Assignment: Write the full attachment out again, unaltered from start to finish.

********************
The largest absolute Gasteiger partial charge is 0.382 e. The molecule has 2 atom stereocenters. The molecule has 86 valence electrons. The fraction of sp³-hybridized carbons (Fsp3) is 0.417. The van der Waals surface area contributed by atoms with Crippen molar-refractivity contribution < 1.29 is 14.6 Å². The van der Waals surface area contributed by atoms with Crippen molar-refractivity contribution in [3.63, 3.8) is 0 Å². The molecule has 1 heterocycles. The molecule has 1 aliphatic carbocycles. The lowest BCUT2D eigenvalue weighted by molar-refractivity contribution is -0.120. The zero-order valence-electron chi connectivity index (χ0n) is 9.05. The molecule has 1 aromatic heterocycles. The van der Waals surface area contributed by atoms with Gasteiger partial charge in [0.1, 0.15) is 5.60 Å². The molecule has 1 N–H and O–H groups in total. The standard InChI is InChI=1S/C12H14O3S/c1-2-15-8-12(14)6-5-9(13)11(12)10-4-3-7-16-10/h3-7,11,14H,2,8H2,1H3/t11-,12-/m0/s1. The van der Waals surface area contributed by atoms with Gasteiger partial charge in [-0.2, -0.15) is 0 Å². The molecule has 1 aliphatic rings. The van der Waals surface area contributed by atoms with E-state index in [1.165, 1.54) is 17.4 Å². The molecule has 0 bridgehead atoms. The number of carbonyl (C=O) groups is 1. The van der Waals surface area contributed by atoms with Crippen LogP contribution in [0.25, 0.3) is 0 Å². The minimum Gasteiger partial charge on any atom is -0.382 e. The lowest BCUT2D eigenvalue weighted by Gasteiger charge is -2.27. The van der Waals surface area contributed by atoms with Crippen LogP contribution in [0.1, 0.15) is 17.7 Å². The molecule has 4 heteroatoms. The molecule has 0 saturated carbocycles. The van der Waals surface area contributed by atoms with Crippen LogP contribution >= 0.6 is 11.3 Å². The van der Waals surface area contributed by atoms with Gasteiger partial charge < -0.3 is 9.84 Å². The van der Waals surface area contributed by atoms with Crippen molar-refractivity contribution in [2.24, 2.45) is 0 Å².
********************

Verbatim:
The largest absolute Gasteiger partial charge is 0.382 e. The molecule has 2 atom stereocenters. The molecule has 86 valence electrons. The fraction of sp³-hybridized carbons (Fsp3) is 0.417. The van der Waals surface area contributed by atoms with Crippen molar-refractivity contribution < 1.29 is 14.6 Å². The van der Waals surface area contributed by atoms with Crippen molar-refractivity contribution in [3.63, 3.8) is 0 Å². The molecule has 1 heterocycles. The molecule has 1 aliphatic carbocycles. The lowest BCUT2D eigenvalue weighted by molar-refractivity contribution is -0.120. The zero-order valence-electron chi connectivity index (χ0n) is 9.05. The molecule has 1 aromatic heterocycles. The van der Waals surface area contributed by atoms with Gasteiger partial charge in [0.1, 0.15) is 5.60 Å². The molecule has 1 N–H and O–H groups in total. The standard InChI is InChI=1S/C12H14O3S/c1-2-15-8-12(14)6-5-9(13)11(12)10-4-3-7-16-10/h3-7,11,14H,2,8H2,1H3/t11-,12-/m0/s1. The van der Waals surface area contributed by atoms with Gasteiger partial charge in [-0.2, -0.15) is 0 Å². The molecule has 1 aliphatic rings. The van der Waals surface area contributed by atoms with E-state index in [1.165, 1.54) is 17.4 Å². The molecule has 0 bridgehead atoms. The number of carbonyl (C=O) groups is 1. The van der Waals surface area contributed by atoms with Crippen LogP contribution in [0.25, 0.3) is 0 Å². The minimum Gasteiger partial charge on any atom is -0.382 e. The lowest BCUT2D eigenvalue weighted by Gasteiger charge is -2.27. The van der Waals surface area contributed by atoms with Crippen LogP contribution in [0.1, 0.15) is 17.7 Å². The molecule has 4 heteroatoms. The molecule has 0 saturated carbocycles. The van der Waals surface area contributed by atoms with Crippen LogP contribution >= 0.6 is 11.3 Å². The van der Waals surface area contributed by atoms with Gasteiger partial charge < -0.3 is 9.84 Å². The van der Waals surface area contributed by atoms with Crippen molar-refractivity contribution in [2.24, 2.45) is 0 Å².